Linux: The Role of the Logical Volume Manager (LVM)
The standard, integrated Logical Volume Manager on Linux is simply known as LVM (technically it is now LVM2.) Linux' LVM is probably the best known logical volume manager in use today, even though logical volume managers are ubiquitous on all modern operating systems. It is so famous that the concept of logical volume managers is often tied to people's impressions of Linux LVM. Linux' LVM dates back to 1998
On Linux, the LVM subsystem provides for features like logical volume resizing (logical volumes replace partitions in this case), snapshots, block device aggregation and can even implement some RAID functionality. Software RAID functionality in LVM is a recent addition and is done by implementing the same MD RAID code that has long been available on Linux, resulting not in additional functionality but simply an integrating of toolsets.
Because LVM allows for flexibility in filesystem sizes, improves overall flexibility and provides for device flexibility and abstraction it is recommended for use in nearly all cases. The overhead of the LVM system, in terms of performance, is very low and generally ignored. Some performance enhancing mechanisms also rely on LVM, so in some cases performance can even be improved by using it (but not in the majority case.) As a new learner on Linux, you should likely focus on using LVM across the board until you feel you have a deep understanding of its role, risks and rewards. Essentially "when in doubt, use LVM." LVM is essentially ubiquitous on servers and common on desktops. Desktops can benefit heavily from LVM as well, especially through the availability of snapshots, but often desktop users do without this functionality.
LVM usage would most commonly be skipped in ephemeral server side systems where resizing, modifying and even taking backups is not done - servers are destroyed and created in an automated manner instead as is common in a full DevOps and Cloud unified administration model (we will talk about DevOps and Cloud and their effects on systems administration at a later time.)
Common Mechanisms in LVM
Linux LVM (and most LVM systems) use three basic "layers" within the LVM system. These are Physical Volumes (PVs), Volume Groups (VGs) and Logical Volumes (LVs.) Understanding the roles and interactions of each of these is critical to understanding how the LVM layer is managed.
At the lowest layer are the physical volumes. PVs are block devices that are presented to the system and are commonly physical disks, SAN LUNs, RAID arrays from a hardware RAID controller, RAID arrays from software RAID (MD RAID on Linux), partitions on top of any other block device or similar. When a block device is placed under LVM management, it is added as a PV. This alone provides no management and simply marks the device as being a part of LVM so that it is listed as one of LVM's available PVs rather than being available as a normal block device for other purposes.
The middle layer is the concept of a Volume Group or VG. A Volume Group comprises one or more PVs that have been added together to represent a singular block device or volume. You simply specify which Physical Volume(s) will be part of a single VG and the LVM system aggregates them and provides them as a single device. A VG can be comprised of not just different PVs but PVs based on different types of devices. This is not a common use case, but a great degree of flexibility is provided by this.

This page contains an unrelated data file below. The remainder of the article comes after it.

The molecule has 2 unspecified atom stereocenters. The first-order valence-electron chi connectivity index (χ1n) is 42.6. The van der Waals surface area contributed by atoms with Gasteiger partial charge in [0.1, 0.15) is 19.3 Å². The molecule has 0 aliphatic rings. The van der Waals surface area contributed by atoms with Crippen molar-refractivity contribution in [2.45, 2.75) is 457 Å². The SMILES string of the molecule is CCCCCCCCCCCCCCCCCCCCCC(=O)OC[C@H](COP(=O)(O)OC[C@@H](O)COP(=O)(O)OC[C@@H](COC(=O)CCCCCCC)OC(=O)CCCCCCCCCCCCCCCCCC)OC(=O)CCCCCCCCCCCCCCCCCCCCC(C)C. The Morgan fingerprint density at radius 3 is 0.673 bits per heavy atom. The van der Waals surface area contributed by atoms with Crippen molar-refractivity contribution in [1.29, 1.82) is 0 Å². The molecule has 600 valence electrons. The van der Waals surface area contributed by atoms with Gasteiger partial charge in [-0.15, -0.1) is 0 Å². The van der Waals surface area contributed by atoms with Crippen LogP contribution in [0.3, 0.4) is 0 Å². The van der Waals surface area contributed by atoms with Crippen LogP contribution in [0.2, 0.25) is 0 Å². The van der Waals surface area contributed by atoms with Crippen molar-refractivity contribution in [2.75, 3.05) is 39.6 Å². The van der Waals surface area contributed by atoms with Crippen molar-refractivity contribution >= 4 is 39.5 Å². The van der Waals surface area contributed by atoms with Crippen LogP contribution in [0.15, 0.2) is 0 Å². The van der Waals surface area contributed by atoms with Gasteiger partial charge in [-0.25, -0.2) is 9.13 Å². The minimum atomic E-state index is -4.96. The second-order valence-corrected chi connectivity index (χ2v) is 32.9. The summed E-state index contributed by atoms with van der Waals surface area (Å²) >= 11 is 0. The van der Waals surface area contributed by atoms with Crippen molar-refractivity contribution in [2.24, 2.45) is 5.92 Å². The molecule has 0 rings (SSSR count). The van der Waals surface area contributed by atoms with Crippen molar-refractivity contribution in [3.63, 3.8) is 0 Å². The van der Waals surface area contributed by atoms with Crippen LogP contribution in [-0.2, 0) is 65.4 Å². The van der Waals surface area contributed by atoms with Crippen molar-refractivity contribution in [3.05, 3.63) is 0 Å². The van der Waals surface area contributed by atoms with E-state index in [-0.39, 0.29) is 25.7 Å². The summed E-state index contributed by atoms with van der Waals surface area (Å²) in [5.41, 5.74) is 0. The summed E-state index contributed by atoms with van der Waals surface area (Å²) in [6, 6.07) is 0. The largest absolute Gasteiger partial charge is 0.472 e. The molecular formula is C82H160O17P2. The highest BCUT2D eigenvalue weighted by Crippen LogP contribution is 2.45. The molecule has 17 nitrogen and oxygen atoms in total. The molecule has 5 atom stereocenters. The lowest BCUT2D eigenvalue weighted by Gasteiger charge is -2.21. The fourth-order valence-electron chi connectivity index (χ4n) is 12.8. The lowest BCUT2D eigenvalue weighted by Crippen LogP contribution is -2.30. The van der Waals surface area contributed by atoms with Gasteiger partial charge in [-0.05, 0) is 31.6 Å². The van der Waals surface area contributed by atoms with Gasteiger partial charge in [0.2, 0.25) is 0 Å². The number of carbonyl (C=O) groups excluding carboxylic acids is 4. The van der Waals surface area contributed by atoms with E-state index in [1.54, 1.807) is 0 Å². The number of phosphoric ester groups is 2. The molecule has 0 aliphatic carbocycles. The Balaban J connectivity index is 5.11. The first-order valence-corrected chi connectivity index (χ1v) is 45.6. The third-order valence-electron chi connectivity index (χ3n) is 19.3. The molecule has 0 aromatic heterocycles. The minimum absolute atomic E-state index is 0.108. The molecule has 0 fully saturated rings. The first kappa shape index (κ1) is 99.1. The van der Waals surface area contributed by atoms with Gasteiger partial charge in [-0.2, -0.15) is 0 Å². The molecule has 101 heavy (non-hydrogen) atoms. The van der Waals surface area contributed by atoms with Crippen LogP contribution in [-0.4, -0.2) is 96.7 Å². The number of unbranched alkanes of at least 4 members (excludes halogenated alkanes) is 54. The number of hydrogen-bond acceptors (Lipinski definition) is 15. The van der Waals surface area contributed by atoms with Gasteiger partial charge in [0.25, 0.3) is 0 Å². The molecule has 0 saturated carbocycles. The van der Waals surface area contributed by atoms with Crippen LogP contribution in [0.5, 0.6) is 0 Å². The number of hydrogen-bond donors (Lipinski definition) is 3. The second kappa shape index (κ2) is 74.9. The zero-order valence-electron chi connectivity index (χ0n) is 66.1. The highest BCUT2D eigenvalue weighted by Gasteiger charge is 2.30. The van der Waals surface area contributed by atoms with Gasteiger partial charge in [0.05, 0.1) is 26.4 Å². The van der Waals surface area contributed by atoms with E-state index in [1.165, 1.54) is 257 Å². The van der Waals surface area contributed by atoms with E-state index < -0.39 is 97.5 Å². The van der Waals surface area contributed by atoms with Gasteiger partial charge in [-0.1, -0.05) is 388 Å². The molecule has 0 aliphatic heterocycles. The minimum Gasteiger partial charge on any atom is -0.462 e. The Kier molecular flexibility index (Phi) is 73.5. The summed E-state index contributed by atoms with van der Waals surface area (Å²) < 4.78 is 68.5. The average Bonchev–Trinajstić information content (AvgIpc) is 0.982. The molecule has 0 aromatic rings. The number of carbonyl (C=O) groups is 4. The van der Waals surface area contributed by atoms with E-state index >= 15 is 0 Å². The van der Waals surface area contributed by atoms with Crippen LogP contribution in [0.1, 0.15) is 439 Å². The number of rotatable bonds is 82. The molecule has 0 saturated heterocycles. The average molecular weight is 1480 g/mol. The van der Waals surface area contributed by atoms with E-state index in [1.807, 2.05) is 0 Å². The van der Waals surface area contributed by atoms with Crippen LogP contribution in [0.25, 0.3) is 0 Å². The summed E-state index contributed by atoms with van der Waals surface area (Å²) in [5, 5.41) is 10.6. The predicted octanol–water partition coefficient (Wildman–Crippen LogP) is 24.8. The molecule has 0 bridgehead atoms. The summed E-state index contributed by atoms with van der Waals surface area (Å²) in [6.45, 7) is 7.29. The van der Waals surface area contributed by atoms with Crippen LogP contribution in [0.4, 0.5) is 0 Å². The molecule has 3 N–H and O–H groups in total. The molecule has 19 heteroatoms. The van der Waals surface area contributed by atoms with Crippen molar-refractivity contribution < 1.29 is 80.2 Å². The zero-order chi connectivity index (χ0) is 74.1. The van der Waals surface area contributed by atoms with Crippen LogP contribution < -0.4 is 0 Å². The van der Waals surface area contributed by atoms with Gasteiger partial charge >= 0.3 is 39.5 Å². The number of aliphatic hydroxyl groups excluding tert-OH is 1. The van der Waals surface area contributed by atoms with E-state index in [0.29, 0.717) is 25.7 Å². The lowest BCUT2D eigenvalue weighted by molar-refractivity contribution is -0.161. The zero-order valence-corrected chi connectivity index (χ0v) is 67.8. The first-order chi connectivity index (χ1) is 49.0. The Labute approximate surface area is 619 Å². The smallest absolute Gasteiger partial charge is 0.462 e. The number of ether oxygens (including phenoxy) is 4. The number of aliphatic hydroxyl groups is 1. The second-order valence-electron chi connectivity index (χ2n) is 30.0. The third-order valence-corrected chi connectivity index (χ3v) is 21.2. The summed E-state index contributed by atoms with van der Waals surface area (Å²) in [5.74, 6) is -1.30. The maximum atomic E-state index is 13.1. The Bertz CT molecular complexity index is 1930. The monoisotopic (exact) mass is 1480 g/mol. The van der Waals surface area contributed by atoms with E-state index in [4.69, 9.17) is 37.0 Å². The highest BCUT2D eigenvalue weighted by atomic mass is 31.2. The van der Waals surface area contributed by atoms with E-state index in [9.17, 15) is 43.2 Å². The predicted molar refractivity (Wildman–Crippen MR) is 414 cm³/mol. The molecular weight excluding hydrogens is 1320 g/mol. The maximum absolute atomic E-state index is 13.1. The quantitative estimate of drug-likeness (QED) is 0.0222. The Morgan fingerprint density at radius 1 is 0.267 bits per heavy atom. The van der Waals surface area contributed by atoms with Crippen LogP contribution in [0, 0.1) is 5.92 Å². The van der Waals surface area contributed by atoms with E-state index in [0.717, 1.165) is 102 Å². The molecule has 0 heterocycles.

A VG cannot be used directly by the system. A VG is simply a container on which we can create one or more Logical Volumes. At this stage, a VG acts like a single block device and LVs are analogous to partitions, but partitions that can be flexibly adjusted in size at a later time. Unlike traditional partitions, LVs do not require geometric data and do not occupy "locations" within the VG. So we do not have an "inner partition" or an "outer partition". The LVM system allocates the space for the LVs within the VG on top of the PVs on its own.
The resulting Logical Volumes are usable block devices on which we commonly apply file systems and use directly. However, single LVs are block devices implementing the standard interface they can be used in any way in which a block device can be used. They can be accessed raw, take a filesystem, be added to a software RAID array and so forth.
It is most common in Linux that we put filesystems directly onto Logical Volumes. It is, however, only standard for LVM to be used with permanent storage devices and not removable ones such as USB drives, SD cards and external USB hard drives.
The BtrFS and ZFS filesystems, both of which are available for Linux, both include their own Logical Volume Management functionality inside of the filesystem itself fully integrated. While either filesystem could, of course, be used on top of an LVM LV as this is the nature of standard block devices, but this would be impractical and unexpected. The integrated logical volume management systems of BtrFS and ZFS are considered important value propositions of these systems.
Red Hat's LVM Manual is exceptionally detailed and complete: https://access.redhat.com/documentation/en-US/Red_Hat_Enterprise_Linux/7/html/Logical_Volume_Manager_Administration/index.html
Part of a series on Linux Systems Administration by Scott Alan Miller
Red Hat has introduced a new technology, called Stratis, that is a layer combining Linux' existing LVM2 technology and the existing XFS filesystem and merging them together to be managed as a single unit with best practices automatically applied. It's not new per se but takes best of breed existing technologies and puts them together to feel and act more like their more modern competition.